Spring-loading introduces complexity, and commanders must train to simplify the concepts described here. Sustainment forces must be capable of cross-boundary communication and rapid relocation during phase transitions. The corps sustainment command must train with division sustainment brigades to build relationships and streamline operations within the division rear area. Survivability demands the base cluster become the norm for sustainment operations. Lastly, sustainers must train as a task-organized force, including Compo 2 and 3 partners, when available, to build resilience to the inherent friction of multifunctional operations.
Multidomain operations require experimental solutions to rapidly changing problems, or else the Army faces outpacing by its competitors. IIIAC developed the concept of spring-loading to solve one of these problems: how does the corps maximize operational reach and prolong endurance across a multidomain contested OE? Mission-oriented task organization, throughput distribution, multi-nodal support areas, and the advent of the PAS combined to set and recompress the spring throughout WFX 23-4. The spring-load concept enabled divisions to advance over 150 kilometers in under two days before enemy resistance forced a hasty defense.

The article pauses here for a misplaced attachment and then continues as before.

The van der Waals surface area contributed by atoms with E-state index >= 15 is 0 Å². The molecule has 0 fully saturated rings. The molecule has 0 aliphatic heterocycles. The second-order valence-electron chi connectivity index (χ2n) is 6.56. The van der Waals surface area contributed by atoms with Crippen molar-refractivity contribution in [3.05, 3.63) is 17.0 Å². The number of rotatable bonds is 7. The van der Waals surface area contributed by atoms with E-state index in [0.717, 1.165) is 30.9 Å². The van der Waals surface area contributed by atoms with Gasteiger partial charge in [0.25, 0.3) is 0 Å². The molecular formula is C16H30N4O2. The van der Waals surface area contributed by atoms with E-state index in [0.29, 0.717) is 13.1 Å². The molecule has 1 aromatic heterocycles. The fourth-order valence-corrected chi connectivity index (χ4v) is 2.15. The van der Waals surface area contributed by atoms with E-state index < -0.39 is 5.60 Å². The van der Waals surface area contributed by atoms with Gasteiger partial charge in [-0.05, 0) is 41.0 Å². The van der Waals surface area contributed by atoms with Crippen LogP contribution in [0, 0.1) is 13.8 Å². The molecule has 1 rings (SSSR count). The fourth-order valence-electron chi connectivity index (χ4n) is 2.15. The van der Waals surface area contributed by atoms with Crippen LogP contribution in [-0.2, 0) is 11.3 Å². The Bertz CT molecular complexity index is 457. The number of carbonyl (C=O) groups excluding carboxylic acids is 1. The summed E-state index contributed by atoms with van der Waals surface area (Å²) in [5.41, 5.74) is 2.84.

Sustainers at echelon should consider and replicate these radical and non-doctrinal efforts to determine their feasibility for inclusion in future sustainment doctrine: continue to task organize forward and enhance subordinate capacity, distribute sustainment across multiple tailored and agile nodes, leverage the capabilities of higher echelon sustainment forces to maintain forward capacity, and ensure survivability through use of the PAS and mobile LRPs. Through continued anticipation and improvisation, sustainers can keep pace with their maneuver counterparts and ensure supported commanders have the endurance to achieve victory.
Maj. Jeffrey D. Horning currently serves as the 553d Division Sustainment Support Battalion support operations officer. He previously served as the III Armored Corps sustainment plans officer at Fort Cavazos, Texas. Commissioned to the Army Quartermaster Corps in 2011, his formal education includes a Master of Business in supply chain management from the University of Kansas. He has completed the Theater Sustainment Planners Program and is a distinguished graduate of the Command and General Staff Officer’s Course.
This article was published in the Winter 2024 issue of Army Sustainment.